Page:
As the year progressed, there was a learning curve for us and our school in navigating how funds were disbursed, applied and reimbursed in some cases. Each scholarship and grant program has its own set of rules and considerations. For example, the North Carolina Opportunity Scholarship is disbursed directly to schools and may only be used towards tuition and required fees at a participating nonpublic school. The Disability Scholarship Grant is also disbursed to schools but only for tuition and required fees at the participating school. The Disability Scholarship Grant may also be used for qualified expenses related to educating a child with an active IEP in a regular nonpublic school or homeschool, but these expenses but are distributed as a reimbursement to parents at then end of each semester.
Many private schools bill education support services (the special education services that are required for students to have in order to qualify for the grant) separate from tuition, so we had to be able to pay these funds up front and then were reimbursed by the school. So, it's a lot to consider.
In 2018, North Carolina passed another grant program called the Education Savings Account (ESA). We were fortunate to also be awarded this grant as we entered second grade in the 2018-2019 academic year.
This ESA program has the most flexibility and, in my opinion, was truly written to accommodate families with children with special needs. The program provides $9,000, disbursed in quarterly payments, for parents to direct funds for tuition, education support services or even private therapy (a list of participating providers is available) through a system akin to PayPal.
The best part: Unused ESA funds are rolled over to the next year provided the child continues to participate in the program and meet the requirements. Homeschool students that require special education as documented in their IEP also potentially benefit from the Disabilities Grant and ESA. All three programs do have a seamless renewal process each year, so once they are awarded, families can rest a little easier knowing they don't have to reapply and hold their breath each spring.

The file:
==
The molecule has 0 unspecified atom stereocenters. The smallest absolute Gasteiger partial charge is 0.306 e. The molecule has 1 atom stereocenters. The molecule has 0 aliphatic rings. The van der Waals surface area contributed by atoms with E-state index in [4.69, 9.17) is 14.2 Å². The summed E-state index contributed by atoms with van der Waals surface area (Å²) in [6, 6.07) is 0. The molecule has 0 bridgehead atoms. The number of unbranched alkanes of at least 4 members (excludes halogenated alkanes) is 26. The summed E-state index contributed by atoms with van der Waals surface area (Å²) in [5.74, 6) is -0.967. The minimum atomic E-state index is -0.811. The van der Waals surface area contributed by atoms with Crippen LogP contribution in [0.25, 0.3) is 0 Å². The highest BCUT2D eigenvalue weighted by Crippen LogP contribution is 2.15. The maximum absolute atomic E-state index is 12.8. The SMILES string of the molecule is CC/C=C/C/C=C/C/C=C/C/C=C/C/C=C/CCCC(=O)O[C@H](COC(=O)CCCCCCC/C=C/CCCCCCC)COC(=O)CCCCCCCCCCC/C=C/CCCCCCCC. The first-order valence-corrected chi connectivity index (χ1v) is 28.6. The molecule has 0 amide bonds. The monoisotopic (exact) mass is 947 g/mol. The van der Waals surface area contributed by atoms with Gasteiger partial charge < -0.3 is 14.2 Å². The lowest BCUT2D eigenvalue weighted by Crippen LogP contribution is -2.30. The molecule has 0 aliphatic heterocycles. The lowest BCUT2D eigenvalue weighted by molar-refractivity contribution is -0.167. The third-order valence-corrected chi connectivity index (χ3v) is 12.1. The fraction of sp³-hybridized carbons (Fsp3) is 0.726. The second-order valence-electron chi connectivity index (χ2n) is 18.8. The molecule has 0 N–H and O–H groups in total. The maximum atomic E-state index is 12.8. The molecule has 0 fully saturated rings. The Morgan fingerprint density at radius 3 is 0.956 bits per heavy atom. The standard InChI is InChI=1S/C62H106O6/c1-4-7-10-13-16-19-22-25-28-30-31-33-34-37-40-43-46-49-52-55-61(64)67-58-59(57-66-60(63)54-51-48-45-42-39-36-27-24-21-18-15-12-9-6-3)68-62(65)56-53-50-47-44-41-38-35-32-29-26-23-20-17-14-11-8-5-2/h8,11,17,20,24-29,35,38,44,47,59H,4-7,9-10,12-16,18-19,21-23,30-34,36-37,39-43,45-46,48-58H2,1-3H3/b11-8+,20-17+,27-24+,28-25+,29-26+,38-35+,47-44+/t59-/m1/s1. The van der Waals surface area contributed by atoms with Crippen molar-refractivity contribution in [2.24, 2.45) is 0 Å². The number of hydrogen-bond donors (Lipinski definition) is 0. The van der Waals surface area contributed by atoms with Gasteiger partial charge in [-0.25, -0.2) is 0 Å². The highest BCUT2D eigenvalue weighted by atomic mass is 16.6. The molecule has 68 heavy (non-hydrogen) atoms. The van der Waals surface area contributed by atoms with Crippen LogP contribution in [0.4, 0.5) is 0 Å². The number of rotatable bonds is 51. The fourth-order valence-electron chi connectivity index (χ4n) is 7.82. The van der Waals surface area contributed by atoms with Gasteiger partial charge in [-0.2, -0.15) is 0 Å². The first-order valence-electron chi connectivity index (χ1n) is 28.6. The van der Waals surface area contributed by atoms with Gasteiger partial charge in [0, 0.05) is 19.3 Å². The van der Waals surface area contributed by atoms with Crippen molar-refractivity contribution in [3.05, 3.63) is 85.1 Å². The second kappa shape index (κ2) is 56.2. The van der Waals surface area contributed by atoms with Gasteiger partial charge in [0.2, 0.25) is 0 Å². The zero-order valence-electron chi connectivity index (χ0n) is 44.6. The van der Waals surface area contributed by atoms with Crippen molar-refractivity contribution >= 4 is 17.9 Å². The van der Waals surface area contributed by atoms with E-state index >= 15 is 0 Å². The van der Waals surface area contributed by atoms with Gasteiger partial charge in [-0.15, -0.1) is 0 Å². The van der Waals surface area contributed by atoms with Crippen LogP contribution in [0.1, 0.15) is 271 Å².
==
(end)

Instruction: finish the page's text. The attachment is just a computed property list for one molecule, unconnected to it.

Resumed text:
Even with the scholarships and grants in our corner and the option to attend a private school, we still labored over our kindergarten decision for our child with special needs. Though private schools that participate in the disability grant program must be able to provide special-needs services to a student, the legal accountability and rights afforded through the IEP system in a public school is not applicable in private school.
Special-needs services at a private school are often a fee above and beyond tuition. And though our school is able to provide special-needs services in school, those services do not include therapies like speech therapy, which would have been provided in the public school setting. Thus, the cost of private therapy is an added consideration.
While we were fortunate to receive more than one grant and scholarship that covered a considerable portion of our tuition, fees and services, we still had considerable out-of-pocket costs. There was also the reality that tuition and fees continue to increase each year, but grant and scholarship money does not. Thankfully, the addition of the ESA we were awarded this year, has helped tremendously to off-set some of these costs in addition to helping with private therapies.